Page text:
St. Joseph County leaders to keep closer eye on take-home vehicles
St. Joseph County commissioners will soon be keeping closer tabs on county employees’ take-home vehicles.
The commissioners’ meeting agenda this morning includes considering a proposal from Enterprise, the car rental company, to provide fleet management services to the county. The county also would lease passenger vehicles exclusively through Enterprise rather than buy or lease them from various vendors as it’s always done.
The county has about 150 passenger vehicles that it buys or leases for employee use. About 50 of those are take-home vehicles. Of those 50 vehicles, the prosecutor’s office has the most, with 18, followed by the Department of Infrastructure, Planning & Growth, which has 17. That department includes Public Works, Engineering and Area Plan.
County police are exempt.
County Commissioner Derek Dieter has long called for more scrutiny over the use of take-home vehicles. The leased Enterprise vehicles will have GPS trackers.
“We need to formulate, why are we giving somebody a take-home vehicle,” Dieter said. “Because there’s no doubt that a majority of the miles are being used for their personal business, and if that’s the case, why are we letting somebody do that? If you want to come to work and you have a car that’s parked there for you to use when you’re working, fine. But my personal opinion, I don’t think we need to give Derek or Jeff a car because of whatever position they’re in.”
Dieter said he understands that some county employees, such as the coroner, are on call and must report directly to incidents from their home during off hours. But he said other departments with take-home vehicles, like the health department, don’t have staff on call.
Dieter says that once the program starts generating data on county vehicle use, county leaders will no longer have to take department heads’ word on how vehicles are being used. Commissioners and council members will have that data in front of them at annual budget time.
For example, Dieter notes that Prosecutor Ken Cotter’s office no longer runs the Metro Homicide unit, now that area police departments investigate their own homicides. So Dieter says it makes sense to ask whether the prosecutor still needs as many take-home vehicles.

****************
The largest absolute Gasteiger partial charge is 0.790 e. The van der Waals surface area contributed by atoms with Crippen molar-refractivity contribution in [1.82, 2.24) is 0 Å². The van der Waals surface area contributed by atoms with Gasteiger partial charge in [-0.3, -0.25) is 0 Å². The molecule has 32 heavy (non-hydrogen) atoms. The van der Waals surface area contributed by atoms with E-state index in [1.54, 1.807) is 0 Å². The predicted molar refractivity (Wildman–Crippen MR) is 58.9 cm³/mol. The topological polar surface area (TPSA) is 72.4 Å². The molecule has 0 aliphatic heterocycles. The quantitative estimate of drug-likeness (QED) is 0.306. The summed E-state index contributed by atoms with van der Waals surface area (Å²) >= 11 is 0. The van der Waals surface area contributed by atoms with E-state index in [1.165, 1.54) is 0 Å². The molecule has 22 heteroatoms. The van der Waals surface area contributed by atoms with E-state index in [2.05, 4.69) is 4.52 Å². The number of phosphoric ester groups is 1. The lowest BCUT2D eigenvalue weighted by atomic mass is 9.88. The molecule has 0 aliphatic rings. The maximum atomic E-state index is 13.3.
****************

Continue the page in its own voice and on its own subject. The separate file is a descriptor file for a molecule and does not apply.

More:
A spokeswoman for Cotter said that he was in court Monday and had not responded to WVPE News’ interview request for this story.
Dieter said he started looking into the matter when he learned that the county’s Emergency Management Agency had three take-home vehicles. The EMA helps the community prepare for and respond to disasters. Dieter said the vehicles showed higher mileage than seemed necessary.
“They’re not going to tornadoes,” Dieter said. “They have to make sure the sirens work but they’re not, you know, going to disasters and so on and so forth. That started the whole process of us looking into the entire fleet and how we do business.”
County EMA Director Al Kirsits said he agrees that more accountability is needed when it comes to county vehicles, and he’s glad Dieter is leading this effort. Kirsits said the bulk of the miles on the department’s two 2018 Chevy Silverado pick-ups were driven before he and Jim Lopez, both retired South Bend firefighters, hired on with the county EMA last summer. They’re budgeted for new trucks when their leases expire in February.
Kirsits said he and Lopez take the trucks home at night but they don’t use them for personal matters. He thinks they should remain take-home vehicles for emergency response.
Kirsits recalled a May 15 incident where a mechanical issue forced a Dallas-bound flight to turn around after takeoff and burn fuel for a while before emergency landing back at South Bend International Airport.
“I got a call on that and I skedaddled out there to the airport,” Kirsits said. “On a standby there. And if they were going to need anything, need any supplies, set up an emergency operations center at their command post out at the airport.”
The commissioners recently appointed Ryan Rodts as the county’s fleet director, a new position they created to oversee the program and work with the fleet management vendor. Rodts had worked in the county’s Infrastructure, Planning & Growth department for six years.
Rodts projects the new program’s focus on leasing all vehicles, instead of just some, will save the county about $1 million over 10 years. Those savings would come through lower repair costs because vehicles would be newer, and more fuel efficiency because newer vehicles tend to get better gas mileage.
“Over the course of the next 10 years, not only will we have modernized our fleet,” Rodts said, “but we should see reduced costs in what it takes to maintain that fleet.”